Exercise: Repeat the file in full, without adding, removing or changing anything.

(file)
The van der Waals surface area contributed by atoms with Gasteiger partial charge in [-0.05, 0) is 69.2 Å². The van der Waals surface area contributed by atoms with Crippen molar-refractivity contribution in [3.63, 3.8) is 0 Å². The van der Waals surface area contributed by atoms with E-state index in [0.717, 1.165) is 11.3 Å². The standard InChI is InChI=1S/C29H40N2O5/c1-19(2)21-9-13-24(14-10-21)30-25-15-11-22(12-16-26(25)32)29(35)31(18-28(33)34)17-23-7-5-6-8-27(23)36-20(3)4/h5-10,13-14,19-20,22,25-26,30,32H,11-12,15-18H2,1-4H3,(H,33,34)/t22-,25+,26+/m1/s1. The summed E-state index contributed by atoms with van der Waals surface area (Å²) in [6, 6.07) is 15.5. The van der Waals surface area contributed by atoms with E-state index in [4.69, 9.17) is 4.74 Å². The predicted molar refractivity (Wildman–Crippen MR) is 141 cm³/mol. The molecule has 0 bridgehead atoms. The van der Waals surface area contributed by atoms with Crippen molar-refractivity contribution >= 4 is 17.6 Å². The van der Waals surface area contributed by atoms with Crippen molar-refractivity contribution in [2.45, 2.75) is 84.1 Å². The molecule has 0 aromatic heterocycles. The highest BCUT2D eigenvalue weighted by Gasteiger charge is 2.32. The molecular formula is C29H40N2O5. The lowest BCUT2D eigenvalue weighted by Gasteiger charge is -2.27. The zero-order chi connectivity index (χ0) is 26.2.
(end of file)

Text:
The van der Waals surface area contributed by atoms with Gasteiger partial charge in [-0.05, 0) is 69.2 Å². The van der Waals surface area contributed by atoms with Crippen molar-refractivity contribution in [3.63, 3.8) is 0 Å². The van der Waals surface area contributed by atoms with E-state index in [0.717, 1.165) is 11.3 Å². The standard InChI is InChI=1S/C29H40N2O5/c1-19(2)21-9-13-24(14-10-21)30-25-15-11-22(12-16-26(25)32)29(35)31(18-28(33)34)17-23-7-5-6-8-27(23)36-20(3)4/h5-10,13-14,19-20,22,25-26,30,32H,11-12,15-18H2,1-4H3,(H,33,34)/t22-,25+,26+/m1/s1. The summed E-state index contributed by atoms with van der Waals surface area (Å²) in [6, 6.07) is 15.5. The van der Waals surface area contributed by atoms with E-state index in [4.69, 9.17) is 4.74 Å². The predicted molar refractivity (Wildman–Crippen MR) is 141 cm³/mol. The molecule has 0 bridgehead atoms. The van der Waals surface area contributed by atoms with Crippen molar-refractivity contribution >= 4 is 17.6 Å². The van der Waals surface area contributed by atoms with Crippen molar-refractivity contribution in [2.45, 2.75) is 84.1 Å². The molecule has 0 aromatic heterocycles. The highest BCUT2D eigenvalue weighted by Gasteiger charge is 2.32. The molecular formula is C29H40N2O5. The lowest BCUT2D eigenvalue weighted by Gasteiger charge is -2.27. The zero-order chi connectivity index (χ0) is 26.2.